Squadrismo

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Squadrismo [skwaˈdrizmo] consisted of fascist squads who were led by the ras from 1918 - 1924. As a movement it grew from the inspiration many ras leaders found from Mussolini, but was not directly controlled by Benito Mussolini, and each squad tended to follow their own local leader.[1] According to historian Stanley G. Payne, the "new mass Fascism had not been created by Mussolini," but the squadrismo had sprung up around him in rural areas, first starting in northern Italy.[2] The first militant group to react to the violence of revolutionary socialists was the conservative Italian Nationalist Association (ANI), who “organized the first significant nationalist militia” under the blue-shirted Sempre Pronti (Always Ready) banner, leading a planned assault on the Bologna Camera del Lavoro as early as July 15, 1919.[3]

Squadrismo was mainly used to combat the growing Socialist movement which was a big opponent of Fascism. Fascist squads would participate in strikebreaking, organizing tax strikes in socialist controlled towns and intimidating voters at election time; in 1922, prominent ras leaders such as Dino Grandi and Italo Balbo had taken control of many towns in the Po Valley such as Ferrara and Bologna.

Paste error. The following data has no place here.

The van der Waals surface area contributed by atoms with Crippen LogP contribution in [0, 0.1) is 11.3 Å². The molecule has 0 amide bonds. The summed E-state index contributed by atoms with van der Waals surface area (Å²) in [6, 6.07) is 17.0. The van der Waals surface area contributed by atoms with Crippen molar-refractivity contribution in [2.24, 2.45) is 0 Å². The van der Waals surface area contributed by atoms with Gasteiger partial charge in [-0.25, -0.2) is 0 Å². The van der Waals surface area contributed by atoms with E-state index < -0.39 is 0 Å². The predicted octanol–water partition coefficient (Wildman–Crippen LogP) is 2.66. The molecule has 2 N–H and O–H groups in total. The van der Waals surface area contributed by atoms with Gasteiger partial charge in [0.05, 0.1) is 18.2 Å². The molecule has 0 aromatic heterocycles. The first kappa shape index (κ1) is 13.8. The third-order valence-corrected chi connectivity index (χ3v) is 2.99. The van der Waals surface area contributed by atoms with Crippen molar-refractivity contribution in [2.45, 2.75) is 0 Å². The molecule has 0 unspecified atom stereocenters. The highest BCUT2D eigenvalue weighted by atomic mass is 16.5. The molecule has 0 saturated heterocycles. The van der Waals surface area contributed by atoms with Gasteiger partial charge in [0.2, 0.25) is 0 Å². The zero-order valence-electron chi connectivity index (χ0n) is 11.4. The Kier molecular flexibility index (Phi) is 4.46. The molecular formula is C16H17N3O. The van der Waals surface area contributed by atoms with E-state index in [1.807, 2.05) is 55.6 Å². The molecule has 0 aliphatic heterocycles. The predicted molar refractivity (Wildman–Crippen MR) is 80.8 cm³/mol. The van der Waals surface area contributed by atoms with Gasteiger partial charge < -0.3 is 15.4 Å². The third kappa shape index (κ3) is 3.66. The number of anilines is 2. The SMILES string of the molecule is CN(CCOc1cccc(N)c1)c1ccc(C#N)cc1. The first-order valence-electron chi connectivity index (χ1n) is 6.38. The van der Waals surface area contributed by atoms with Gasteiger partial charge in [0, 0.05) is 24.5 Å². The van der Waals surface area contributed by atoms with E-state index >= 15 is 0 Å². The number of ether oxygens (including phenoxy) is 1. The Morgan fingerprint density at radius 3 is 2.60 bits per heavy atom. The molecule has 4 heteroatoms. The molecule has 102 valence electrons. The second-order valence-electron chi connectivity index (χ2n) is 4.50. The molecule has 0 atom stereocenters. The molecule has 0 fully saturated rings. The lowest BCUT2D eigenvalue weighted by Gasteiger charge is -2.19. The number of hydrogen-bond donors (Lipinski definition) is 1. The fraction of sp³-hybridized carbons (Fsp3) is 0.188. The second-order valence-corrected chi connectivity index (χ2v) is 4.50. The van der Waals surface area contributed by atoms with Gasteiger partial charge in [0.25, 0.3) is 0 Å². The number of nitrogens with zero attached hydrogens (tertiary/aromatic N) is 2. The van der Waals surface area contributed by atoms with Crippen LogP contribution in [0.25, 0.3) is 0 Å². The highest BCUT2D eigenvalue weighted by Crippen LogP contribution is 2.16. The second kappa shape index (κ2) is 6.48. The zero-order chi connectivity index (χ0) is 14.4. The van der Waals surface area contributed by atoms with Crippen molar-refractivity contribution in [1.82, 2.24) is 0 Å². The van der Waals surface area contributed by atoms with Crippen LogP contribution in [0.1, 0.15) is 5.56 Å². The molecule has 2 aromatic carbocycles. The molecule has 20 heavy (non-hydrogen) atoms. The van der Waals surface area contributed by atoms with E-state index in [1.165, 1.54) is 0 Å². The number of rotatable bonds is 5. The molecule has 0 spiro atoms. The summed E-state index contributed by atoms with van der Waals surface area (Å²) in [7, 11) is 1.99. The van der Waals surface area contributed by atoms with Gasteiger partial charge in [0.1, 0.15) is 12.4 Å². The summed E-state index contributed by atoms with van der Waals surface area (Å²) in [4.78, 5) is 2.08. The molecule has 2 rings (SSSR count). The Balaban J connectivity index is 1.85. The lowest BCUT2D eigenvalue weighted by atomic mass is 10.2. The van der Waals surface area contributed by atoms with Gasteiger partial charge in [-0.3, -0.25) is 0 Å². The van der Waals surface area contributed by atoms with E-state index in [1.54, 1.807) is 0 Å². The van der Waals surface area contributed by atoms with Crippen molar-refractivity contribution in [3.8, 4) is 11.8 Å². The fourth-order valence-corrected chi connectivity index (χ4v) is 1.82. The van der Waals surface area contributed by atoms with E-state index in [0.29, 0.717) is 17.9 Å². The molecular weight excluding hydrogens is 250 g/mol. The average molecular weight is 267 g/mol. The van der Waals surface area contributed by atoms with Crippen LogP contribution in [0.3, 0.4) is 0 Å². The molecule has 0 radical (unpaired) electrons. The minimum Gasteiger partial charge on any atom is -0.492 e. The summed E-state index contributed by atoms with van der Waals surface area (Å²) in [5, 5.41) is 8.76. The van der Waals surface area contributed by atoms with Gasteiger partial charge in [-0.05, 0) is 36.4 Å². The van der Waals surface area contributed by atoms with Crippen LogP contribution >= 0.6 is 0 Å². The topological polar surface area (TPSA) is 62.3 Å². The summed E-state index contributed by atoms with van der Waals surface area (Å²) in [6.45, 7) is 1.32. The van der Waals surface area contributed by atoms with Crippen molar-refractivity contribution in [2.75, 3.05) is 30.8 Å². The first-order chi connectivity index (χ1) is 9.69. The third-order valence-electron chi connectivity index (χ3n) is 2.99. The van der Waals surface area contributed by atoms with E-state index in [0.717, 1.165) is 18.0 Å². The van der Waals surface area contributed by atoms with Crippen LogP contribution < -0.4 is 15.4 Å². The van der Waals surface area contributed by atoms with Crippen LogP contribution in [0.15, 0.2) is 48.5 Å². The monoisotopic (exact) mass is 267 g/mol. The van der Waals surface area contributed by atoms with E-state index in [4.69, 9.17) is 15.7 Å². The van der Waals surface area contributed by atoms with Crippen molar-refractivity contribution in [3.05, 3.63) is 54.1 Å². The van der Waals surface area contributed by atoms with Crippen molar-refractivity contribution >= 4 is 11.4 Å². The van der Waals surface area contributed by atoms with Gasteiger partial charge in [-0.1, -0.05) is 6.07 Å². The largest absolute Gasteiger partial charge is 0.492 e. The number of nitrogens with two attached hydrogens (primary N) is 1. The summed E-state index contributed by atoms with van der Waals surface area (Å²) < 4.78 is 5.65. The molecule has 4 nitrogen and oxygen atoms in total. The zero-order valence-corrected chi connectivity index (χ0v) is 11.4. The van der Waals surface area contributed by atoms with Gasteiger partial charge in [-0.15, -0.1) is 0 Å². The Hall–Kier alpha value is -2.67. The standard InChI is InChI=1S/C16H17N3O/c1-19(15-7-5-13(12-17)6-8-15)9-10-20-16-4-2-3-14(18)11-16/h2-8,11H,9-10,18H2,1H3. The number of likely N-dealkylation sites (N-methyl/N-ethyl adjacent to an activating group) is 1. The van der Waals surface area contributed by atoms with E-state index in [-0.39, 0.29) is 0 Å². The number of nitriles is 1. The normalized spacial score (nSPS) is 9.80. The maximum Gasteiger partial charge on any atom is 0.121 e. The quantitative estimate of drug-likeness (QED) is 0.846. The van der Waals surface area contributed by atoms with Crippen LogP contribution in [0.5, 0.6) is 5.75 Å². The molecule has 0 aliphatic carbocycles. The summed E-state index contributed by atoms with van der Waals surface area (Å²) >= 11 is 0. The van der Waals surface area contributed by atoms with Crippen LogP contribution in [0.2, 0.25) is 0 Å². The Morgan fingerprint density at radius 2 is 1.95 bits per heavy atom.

Following the 'foot in the door' election of 1921, Mussolini sought to win some control over these autonomous squads through the Pact of Pacification with the Italian Socialist Party (PSI) and others. While there are different interpretations of Mussolini's primary reasoning for this pact, whether it was a return to his Marxist-leftist roots; the ultimate goal of scaring the Ras into conformity with the fascist movement despite the ras toying with the idea of deposing Mussolini as the leader of fascism and replacing him with a rival radical nationalist D'Annunzio who two years earlier had occupied Fiume along with 100,000 other nationalists consisting primarily of ex-soldiers.[4]

The squads were identified by their blackshirts, a motif which ultimately coined the name Blackshirts and became the inspiration for Adolf Hitler's S.A. in the Third Reich.

See also[edit]

References[edit]

  1. ^ Denis Mack Smith, Mussolini, New York: NY, Vintage Books, 1983, p. 40
  2. ^ Stanley G. Payne, A History of Fascism, 1914-1945, University of Wisconsin Press, 1995, p. 98
  3. ^ Stanley G. Payne, A History of Fascism, 1914-1945, University of Wisconsin Press, 1995, p. 95
  4. ^ Edward Townley, Mussolini and Italy, series editor, Martin Collier, Oxford: UK, Heinemann Educational Publishers, 2002, p. 31